The Neurodynamics Reading Group meets to discuss current and classic literature related to the analysis of nervous systems. Contact Chris Fietkiewicz to receive announcements regarding upcoming meetings.
The campus community is invited to join Joan Southgate (SAS '54) on the final leg of her 250-mile journey to raise awareness of and funds for Restore Cleveland Hope Inc. The organization is working to restore the only pre-Civil War-era building left in the University Circle area. Participants will meet at the parking lot near Bratenahl Village Hall by 10:30 a.m., Saturday, May 30, to join Southgate for the final 3.5 miles of her journey. Or, participants can join anywhere along the route down East 105th Street through University Circle. A celebration featuring refreshments and music will follow at 1 p.m. at the Cozad-Bates House. Go online for more information and to see the complete May 30 route.
The views and opinions of those invited to speak on campus do not necessarily reflect the views of the university administration or any other segment of the university community.
Melissa Knothe Tate, associate professor of mechanical, aerospace and biomedical engineering, is one of only 100 women selected to participate in the Women's International Research Engineering Summit (WIRES) next month in Barcelona, Spain. According to WIRES, "the main objective of this summit is to enable meaningful and sustainable research exchanges between female engineers from around the world while identifying issues faced by females pursuing careers in engineering that could benefit from a global strategy."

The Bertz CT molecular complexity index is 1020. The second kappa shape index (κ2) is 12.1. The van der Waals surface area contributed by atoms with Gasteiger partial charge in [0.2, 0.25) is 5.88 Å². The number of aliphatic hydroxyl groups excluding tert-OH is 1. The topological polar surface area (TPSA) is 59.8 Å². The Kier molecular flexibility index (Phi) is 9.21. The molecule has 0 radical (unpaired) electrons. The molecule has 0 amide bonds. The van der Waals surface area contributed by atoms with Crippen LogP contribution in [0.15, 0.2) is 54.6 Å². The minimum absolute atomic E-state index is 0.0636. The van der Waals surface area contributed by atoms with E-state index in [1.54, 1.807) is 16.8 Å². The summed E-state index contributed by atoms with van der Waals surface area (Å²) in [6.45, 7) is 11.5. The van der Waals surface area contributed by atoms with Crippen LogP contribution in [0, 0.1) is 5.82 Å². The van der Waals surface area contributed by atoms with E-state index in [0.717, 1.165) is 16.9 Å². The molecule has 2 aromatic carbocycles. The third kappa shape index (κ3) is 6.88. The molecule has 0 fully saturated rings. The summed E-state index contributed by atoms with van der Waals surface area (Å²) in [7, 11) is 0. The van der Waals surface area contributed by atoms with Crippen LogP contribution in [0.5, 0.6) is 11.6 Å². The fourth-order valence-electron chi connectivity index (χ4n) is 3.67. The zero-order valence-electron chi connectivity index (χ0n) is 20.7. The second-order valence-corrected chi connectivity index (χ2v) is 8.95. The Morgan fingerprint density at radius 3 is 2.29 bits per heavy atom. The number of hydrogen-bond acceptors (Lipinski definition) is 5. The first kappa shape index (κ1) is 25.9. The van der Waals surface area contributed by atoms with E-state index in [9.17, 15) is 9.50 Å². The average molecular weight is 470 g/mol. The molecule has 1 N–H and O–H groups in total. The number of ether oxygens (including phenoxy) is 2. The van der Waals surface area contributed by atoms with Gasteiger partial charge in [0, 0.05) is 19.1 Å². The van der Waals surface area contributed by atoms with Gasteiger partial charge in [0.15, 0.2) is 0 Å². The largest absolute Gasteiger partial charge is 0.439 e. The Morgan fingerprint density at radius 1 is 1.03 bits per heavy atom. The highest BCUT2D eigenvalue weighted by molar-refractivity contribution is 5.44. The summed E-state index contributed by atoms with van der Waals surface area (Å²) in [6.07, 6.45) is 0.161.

Carl Doershuk, emeritus professor of pediatrics and emeritus director of the LeRoy W. Matthews Cystic Fibrosis Center, is the 2009 recipient of the Edwin L. Kendig Jr. Award from the American Academy of Pediatrics. The annual award recognizes an individual for outstanding lifetime achievement in the field of pediatric pulmonology. An inscribed crystal award was presented to Doershuk in April.
Rochelle Stephens, a department assistant in the Case School of Engineering, was selected to be the student speaker at Thursday's commencement ceremonies for Cuyahoga Community College. Stephens graduated summa cum laude with an associate of liberal arts degree. Stephens, who works in the Department of Chemical Engineering, has been with Case Western Reserve for 10 years.
The recent SpinFest 2009, hosted by 1-2-1 Fitness Center, resulted in more than $9,000 raised for the Free Medical Clinic of Greater Cleveland. The proceeds will be used to provide free medical services for community members.
Research conducted at The Intergenerational School by Daniel R. George, a doctoral candidate in medical anthropology at Oxford University, was recognized as the "most innovative psychosocial intervention of 2008" by Alzheimer's Disease International (ADI) and the Foundation Mederic Alzheimer. The study was designed by George and Peter Whitehouse, professor of neurology at Case Western Reserve University, to explore whether intergenerational volunteering could enhance quality of life for persons with mild to moderate dementia. The research was acknowledged in March during the 24th annual ADI conference.